The space between sight and scent

7 January 2016

In the world of fragrance a soliflore is a perfume built around the scent of a particular flower, it’s also the name of artist Lee Jensen’s latest Toi Pōneke exhibition.

a bouquet of white roses against a black background - by Lee Jensen.

An image from Soliflore

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Soliflore: White Rose/White Lily features a series of exquisitely detailed, large scale photographs of white roses and oriental white lilies.

The high-resolution images were taken over the life of cut flowers – capturing them at their most fulsome and documenting their subsequent decline. In fact, the flatbed scanning process which enabled the creation of the intricate prints actually hastened the deterioration of the fragrant blooms.

A lecturer at Massey University College of Creative Arts, Jensen says the photographs evoke the life of a perfume – in the process of creating these opulent images, as with the creation of a luxurious fragrance, the flowers themselves are destroyed.

With a background in graphic art and design, Soliflore: White Rose/White Lily is somewhat of a departure for Jensen, who has become increasingly fascinated with fragrance. Discovering niche perfume houses, and learning about the building blocks of scent – both naturally occurring and synthetic, Jensen says a new world has opened up.

“I’ve become interested in perfumes with diverse and unique inspiration – travelling, blood types, by ancient empires, by biography,” he says. “But fragrance puzzles us, we don’t have an adequate expressive language for it and we experience any perfume in quite different and very individual ways.”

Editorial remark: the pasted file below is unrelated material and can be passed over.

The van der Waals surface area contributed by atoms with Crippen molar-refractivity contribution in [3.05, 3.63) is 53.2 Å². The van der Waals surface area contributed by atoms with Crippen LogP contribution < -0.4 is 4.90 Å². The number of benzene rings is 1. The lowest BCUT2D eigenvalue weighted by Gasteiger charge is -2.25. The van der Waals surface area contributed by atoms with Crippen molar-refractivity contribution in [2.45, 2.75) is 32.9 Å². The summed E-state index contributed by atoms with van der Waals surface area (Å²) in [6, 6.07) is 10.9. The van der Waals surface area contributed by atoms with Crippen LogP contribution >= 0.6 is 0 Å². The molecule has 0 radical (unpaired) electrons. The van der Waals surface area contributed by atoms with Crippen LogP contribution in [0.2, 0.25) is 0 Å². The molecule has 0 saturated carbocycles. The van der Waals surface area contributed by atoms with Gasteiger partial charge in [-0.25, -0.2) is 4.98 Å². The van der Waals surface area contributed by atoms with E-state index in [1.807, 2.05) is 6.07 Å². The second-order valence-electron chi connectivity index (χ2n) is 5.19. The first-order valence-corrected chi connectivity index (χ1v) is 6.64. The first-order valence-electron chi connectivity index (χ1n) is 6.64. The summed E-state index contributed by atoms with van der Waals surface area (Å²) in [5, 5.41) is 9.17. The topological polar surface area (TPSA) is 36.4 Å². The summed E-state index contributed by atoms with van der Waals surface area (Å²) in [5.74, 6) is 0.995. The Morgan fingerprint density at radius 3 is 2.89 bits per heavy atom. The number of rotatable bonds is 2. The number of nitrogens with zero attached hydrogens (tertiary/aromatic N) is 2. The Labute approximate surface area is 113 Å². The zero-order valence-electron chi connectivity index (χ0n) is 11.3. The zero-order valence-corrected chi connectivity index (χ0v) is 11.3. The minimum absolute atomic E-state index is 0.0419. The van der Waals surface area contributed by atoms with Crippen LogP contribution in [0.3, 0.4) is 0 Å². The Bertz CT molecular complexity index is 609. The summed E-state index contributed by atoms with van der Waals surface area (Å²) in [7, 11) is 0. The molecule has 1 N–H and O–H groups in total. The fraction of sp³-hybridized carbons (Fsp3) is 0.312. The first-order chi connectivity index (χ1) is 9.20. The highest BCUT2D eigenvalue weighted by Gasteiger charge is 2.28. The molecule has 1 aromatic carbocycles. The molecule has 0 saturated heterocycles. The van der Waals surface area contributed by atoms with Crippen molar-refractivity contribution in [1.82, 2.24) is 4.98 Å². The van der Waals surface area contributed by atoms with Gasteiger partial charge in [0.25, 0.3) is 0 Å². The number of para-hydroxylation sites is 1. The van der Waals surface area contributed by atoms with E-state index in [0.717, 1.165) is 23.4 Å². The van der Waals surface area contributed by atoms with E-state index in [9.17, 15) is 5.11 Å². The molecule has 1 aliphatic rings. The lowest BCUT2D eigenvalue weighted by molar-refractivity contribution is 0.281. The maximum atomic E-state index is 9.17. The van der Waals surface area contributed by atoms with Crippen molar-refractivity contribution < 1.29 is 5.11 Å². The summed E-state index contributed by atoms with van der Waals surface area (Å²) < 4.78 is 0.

“Perfume is about a sensory experience for me, vivid like colour and sound – a felt or smelt part of my sensorial landscape. But at the moment my tools are visual, so my response is a visual response to the perfumed object, in this case the flowers. I suspect as my research and olfactory skills increase, the balance will shift.”

Jensen will also be hosting a perfume workshop to share some of the knowledge he has acquired throughout his research. The aim will be not be to create perfumes, rather a ‘show and smell’ and an opportunity to identify and compare a variety of floral fragrances from the artist’s collection of over 150 perfumes.

“I want us to open up this sensory world a little and share our knowledge and experience of fragrance. I will introduce some useful texts and language.

Attendees don’t need to bring anything, but I would be interested in any of the white flower florals – gardenia, lily, rose, tuberose, jasmine – that people want to share.”

To book into the workshop email L.E.Jensen@massey.ac.nz. Places are limited.